Herring is a fish. An overlooked fish in the shadow of its more glamorous neighbor, salmon, or its more utilitarian chicken of the sea neighbor, tuna.
Tuna has gotten so gross and mercury laden I decided to look for a lower mercury laden fish and lo and behold, on the bottom shelf under the tuna are herring and anchovies and kippers (which are herring anyway). I decided to try a few and though some are unappetizing, the herring in hot sauce seemed to be a happy compromise price and taste wise. Now, how to use them?
I rinse my hot sauce-soaked herring in a strainer. This removes the sauce and hotness but leaves a little tang behind. It also gets rid of the saltiness that comes with many canned items. I mix it with cream cheese and either cukes or apple. Today it was apple. Season to taste. The canned fish I'd mentioned such as anchovies, herring, mackerel, and kippers are a good alternative to tuna and are cost effective, while offering some fiber and protein.
You can use the mixture as a dip with crackers but today I used it as a spread on lightly fried bread. The local store had marked down a loaf which expired the day I bought it, and since I didn't use the bread for another two days, sometimes frying or toasting stale bread is a good way to give it new life.
By the way, I always buy any red sticker item. If it's marked down, I buy it. On Friday I emerged with three heavy bags of groceries of all dairy, fruit, and vegetables, for $16. The bread I mentioned, (it can be toasted), the mushrooms will go into a quiche, the apples were fine, the oranges will be cut up and used to infuse water, the potatoes were fine, the bananas will be made into muffins, the tomatoes were fine except for one that was a bit soft so I cooked it for dinner, and so on. With only one exception the marked down produce I buy either at the local store or Kroger has been perfectly fine, especially if I eat it or cook it within a day. The sole exception was a cellophane box of kiwis that were actually brown skinned water balloons. Oh, well, they were only $1. Take a chance, people. We mark down or throw away more good food than many poverty-stricken people see in a lifetime.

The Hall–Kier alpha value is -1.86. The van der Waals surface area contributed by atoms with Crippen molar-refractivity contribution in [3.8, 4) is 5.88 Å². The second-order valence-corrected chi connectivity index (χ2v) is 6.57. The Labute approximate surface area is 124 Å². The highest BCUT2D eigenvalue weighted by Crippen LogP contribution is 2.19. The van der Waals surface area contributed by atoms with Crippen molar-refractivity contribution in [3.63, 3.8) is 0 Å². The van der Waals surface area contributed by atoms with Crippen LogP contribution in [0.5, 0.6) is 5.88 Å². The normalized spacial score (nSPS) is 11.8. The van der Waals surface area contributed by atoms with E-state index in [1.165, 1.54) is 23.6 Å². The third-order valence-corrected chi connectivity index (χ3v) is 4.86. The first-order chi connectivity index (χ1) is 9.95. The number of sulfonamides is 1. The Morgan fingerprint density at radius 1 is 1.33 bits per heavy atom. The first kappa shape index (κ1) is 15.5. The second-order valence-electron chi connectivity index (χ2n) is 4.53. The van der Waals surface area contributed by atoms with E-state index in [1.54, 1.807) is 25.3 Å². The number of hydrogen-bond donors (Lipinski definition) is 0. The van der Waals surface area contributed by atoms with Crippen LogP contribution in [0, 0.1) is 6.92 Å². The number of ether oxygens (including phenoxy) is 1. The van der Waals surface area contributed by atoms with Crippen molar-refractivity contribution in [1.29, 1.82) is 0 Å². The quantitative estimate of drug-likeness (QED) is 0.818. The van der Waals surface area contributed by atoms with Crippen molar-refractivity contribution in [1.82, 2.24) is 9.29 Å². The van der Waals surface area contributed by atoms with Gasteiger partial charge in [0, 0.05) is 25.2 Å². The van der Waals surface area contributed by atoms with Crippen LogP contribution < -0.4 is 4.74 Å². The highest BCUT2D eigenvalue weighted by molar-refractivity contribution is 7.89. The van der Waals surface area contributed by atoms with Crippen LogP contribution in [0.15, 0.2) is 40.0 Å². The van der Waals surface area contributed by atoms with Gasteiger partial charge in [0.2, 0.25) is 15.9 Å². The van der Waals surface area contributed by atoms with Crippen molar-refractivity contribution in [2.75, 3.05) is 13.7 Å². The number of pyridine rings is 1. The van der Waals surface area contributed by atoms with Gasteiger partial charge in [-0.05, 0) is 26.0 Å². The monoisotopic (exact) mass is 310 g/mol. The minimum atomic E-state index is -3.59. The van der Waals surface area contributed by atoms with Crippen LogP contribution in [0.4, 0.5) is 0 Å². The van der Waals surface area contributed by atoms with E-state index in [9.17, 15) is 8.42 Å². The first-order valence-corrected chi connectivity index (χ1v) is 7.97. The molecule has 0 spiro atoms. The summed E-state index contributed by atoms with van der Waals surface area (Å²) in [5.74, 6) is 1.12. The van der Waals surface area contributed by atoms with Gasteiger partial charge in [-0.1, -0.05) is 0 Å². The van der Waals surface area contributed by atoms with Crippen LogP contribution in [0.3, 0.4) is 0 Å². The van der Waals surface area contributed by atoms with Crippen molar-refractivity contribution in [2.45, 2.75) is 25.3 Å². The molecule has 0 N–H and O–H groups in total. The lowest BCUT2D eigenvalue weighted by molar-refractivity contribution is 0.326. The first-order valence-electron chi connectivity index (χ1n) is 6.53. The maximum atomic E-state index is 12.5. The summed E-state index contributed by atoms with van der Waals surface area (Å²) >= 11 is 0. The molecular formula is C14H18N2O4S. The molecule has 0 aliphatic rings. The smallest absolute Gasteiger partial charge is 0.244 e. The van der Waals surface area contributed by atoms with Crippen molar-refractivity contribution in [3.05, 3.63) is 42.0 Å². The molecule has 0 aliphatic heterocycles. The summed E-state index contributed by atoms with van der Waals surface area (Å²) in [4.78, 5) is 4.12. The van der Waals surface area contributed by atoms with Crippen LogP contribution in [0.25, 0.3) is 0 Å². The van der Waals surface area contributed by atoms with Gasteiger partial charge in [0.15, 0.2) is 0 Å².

Back to herring spread on bread. I put enough oil on the bottom of the pan just to coat the pan. I used olive oil this time but any oil will suffice, depending on your own taste preferences.
It won't take long and when one side is done I flip and wait until they are golden brown.
Oops, it seems my coil has a hot spot. That, or my pan wasn't centered, as one of the slices is a lot more brown than it should be! It will still be good. Spread the herring spread on the toast and even though there is apple in the mixture I added a couple slices on the top. The cool apple contrasted with the hot sauce still lurking in the herring, and it was good.
Not wanting to waste, since this is frugal cooking after all, I sliced the rest of my small apple and used it for garnish on the side. Not all that pretty, but functional. Perish the thought I'd be garnish-less.
A hot cup of Rooibos on the side and I was good to go. I had a healthy, protein laden lunch that used a frugally priced bread in a way that didn't cost a lot, didn't take long to prepare, and was pretty tasty.
Don't be afraid to try some of those weird canned fishes you see on the store shelves. They're reasonably priced so if you don't like them or can't eat them, you won't be wasting a bunch of money. If you do like them, then bonus, you've added a protein to the rotation of recipes and saved yourself from mercury madness to boot.
Tinned fish recipes
Kippers are back in favor